11:29Whan ye LORDE yi God hath broughte the in to the londe, whither thou commest in to possesse it, then shalt thou geue the blessynge vpon mount Grisim, and the curse vpon mount Ebal,
11:30which are beyonde Iordane the waye towarde the goinge downe of the Sonne, in the lode of the Cananites, which dwell in ye playne felde ouer agaynst Gilgal, besyde the Oke groue of More.
11:31For ye shal go ouer Iordane, that ye maye come in to take possession of the londe, which the LORDE youre God hath geuen you, to conquere it, and to dwell therin.
11:32Take hede now therfore, that ye do acordinge vnto all the ordinaunces and lawes, which I laye before you this daye.
Coverdale Bible 1535

Coverdale Bible 1535

The Coverdale Bible, compiled by Myles Coverdale and published in 1535, was the first complete English translation of the Bible to contain both the Old and New Testament and translated from the original Hebrew and Greek. The later editions (folio and quarto) published in 1539 were the first complete Bibles printed in England. The 1539 folio edition carried the royal license and was, therefore, the first officially approved Bible translation in English.

Tyndale never had the satisfaction of completing his English Bible; but during his imprisonment, he may have learned that a complete translation, based largely upon his own, had actually been produced. The credit for this achievement, the first complete printed English Bible, is due to Miles Coverdale (1488-1569), afterward bishop of Exeter (1551-1553).

The details of its production are obscure. Coverdale met Tyndale in Hamburg, Germany in 1529, and is said to have assisted him in the translation of the Pentateuch. His own work was done under the patronage of Oliver Cromwell, who was anxious for the publication of an English Bible; and it was no doubt forwarded by the action of Convocation, which, under Archbishop Cranmer's leading, had petitioned in 1534 for the undertaking of such a work.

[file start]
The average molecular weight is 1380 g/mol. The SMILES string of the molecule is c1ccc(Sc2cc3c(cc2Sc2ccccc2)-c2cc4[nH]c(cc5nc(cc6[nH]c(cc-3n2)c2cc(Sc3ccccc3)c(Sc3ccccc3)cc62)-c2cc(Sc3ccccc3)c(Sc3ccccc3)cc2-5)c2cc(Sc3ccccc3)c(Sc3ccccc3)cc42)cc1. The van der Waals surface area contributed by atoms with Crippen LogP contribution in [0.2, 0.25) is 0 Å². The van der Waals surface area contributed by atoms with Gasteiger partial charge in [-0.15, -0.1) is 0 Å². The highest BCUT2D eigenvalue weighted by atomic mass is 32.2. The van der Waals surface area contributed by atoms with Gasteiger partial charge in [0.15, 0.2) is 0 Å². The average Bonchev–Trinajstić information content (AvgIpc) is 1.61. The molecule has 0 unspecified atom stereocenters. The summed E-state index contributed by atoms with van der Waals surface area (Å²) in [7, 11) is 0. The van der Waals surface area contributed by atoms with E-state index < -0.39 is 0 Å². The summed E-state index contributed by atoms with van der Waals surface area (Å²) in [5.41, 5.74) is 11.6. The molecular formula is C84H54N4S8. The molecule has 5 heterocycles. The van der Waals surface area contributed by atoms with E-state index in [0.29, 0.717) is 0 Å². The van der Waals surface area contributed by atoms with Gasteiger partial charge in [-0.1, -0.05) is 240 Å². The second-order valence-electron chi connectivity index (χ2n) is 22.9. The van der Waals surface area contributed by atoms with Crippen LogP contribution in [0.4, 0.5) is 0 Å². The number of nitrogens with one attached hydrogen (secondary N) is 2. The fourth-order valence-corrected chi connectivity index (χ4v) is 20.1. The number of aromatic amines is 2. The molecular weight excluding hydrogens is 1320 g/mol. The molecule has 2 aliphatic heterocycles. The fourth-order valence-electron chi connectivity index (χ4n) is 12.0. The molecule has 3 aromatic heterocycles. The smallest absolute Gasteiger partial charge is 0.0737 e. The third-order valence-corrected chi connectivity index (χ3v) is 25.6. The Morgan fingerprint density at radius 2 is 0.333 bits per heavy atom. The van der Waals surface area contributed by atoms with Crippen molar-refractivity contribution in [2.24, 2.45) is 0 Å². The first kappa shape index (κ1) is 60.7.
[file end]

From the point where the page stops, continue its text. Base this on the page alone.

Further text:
Coverdale's Bible was probably printed by Froschover in Zurich, Switzerland and was published at the end of 1535, with a dedication to Henry VIII. By this time, the conditions were more favorable to a Protestant Bible than they had been in 1525. Henry had finally broken with the Pope and had committed himself to the principle of an English Bible. Coverdale's work was accordingly tolerated by authority, and when the second edition of it appeared in 1537 (printed by an English printer, Nycolson of Southwark), it bore on its title-page the words, "Set forth with the King's most gracious license." In licensing Coverdale's translation, King Henry probably did not know how far he was sanctioning the work of Tyndale, which he had previously condemned.

In the New Testament, in particular, Tyndale's version is the basis of Coverdale's, and to a somewhat less extent this is also the case in the Pentateuch and Jonah; but Coverdale revised the work of his predecessor with the help of the Zurich German Bible of Zwingli and others (1524-1529), a Latin version by Pagninus, the Vulgate, and Luther. In his preface, he explicitly disclaims originality as a translator, and there is no sign that he made any noticeable use of the Greek and Hebrew; but he used the available Latin, German, and English versions with judgment. In the parts of the Old Testament which Tyndale had not published he appears to have translated mainly from the Zurich Bible. [Coverdale's Bible of 1535 was reprinted by Bagster, 1838.]

In one respect Coverdale's Bible was groundbreaking, namely, in the arrangement of the books of the. It is to Tyndale's example, no doubt, that the action of Coverdale is due. His Bible is divided into six parts -- (1) Pentateuch; (2) Joshua -- Esther; (3) Job -- "Solomon's Balettes" (i.e. Canticles); (4) Prophets; (5) "Apocrypha, the books and treatises which among the fathers of old are not reckoned to be of like authority with the other books of the Bible, neither are they found in the canon of the Hebrew"; (6) the New Testament. This represents the view generally taken by the Reformers, both in Germany and in England, and so far as concerns the English Bible, Coverdale's example was decisive.